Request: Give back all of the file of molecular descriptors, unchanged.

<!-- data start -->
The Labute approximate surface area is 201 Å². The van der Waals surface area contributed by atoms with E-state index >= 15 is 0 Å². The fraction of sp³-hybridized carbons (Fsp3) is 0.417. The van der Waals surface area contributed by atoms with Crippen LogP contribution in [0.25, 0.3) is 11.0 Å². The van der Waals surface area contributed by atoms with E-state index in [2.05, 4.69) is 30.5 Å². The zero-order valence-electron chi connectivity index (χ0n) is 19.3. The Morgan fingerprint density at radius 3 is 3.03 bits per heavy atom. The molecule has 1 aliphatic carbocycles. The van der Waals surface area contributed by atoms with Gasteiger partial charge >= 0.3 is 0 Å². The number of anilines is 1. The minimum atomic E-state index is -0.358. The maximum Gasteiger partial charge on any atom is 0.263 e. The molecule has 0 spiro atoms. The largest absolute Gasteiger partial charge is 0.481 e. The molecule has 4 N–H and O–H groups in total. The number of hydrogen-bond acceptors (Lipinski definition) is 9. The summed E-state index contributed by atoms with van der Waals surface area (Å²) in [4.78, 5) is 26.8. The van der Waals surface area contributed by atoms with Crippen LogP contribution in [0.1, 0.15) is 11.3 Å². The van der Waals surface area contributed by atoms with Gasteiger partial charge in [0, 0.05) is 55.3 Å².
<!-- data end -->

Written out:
The Labute approximate surface area is 201 Å². The van der Waals surface area contributed by atoms with E-state index >= 15 is 0 Å². The fraction of sp³-hybridized carbons (Fsp3) is 0.417. The van der Waals surface area contributed by atoms with Crippen LogP contribution in [0.25, 0.3) is 11.0 Å². The van der Waals surface area contributed by atoms with E-state index in [2.05, 4.69) is 30.5 Å². The zero-order valence-electron chi connectivity index (χ0n) is 19.3. The Morgan fingerprint density at radius 3 is 3.03 bits per heavy atom. The molecule has 1 aliphatic carbocycles. The van der Waals surface area contributed by atoms with Gasteiger partial charge >= 0.3 is 0 Å². The number of anilines is 1. The minimum atomic E-state index is -0.358. The maximum Gasteiger partial charge on any atom is 0.263 e. The molecule has 0 spiro atoms. The largest absolute Gasteiger partial charge is 0.481 e. The molecule has 4 N–H and O–H groups in total. The number of hydrogen-bond acceptors (Lipinski definition) is 9. The summed E-state index contributed by atoms with van der Waals surface area (Å²) in [4.78, 5) is 26.8. The van der Waals surface area contributed by atoms with Crippen LogP contribution in [0.1, 0.15) is 11.3 Å². The van der Waals surface area contributed by atoms with Gasteiger partial charge in [0, 0.05) is 55.3 Å².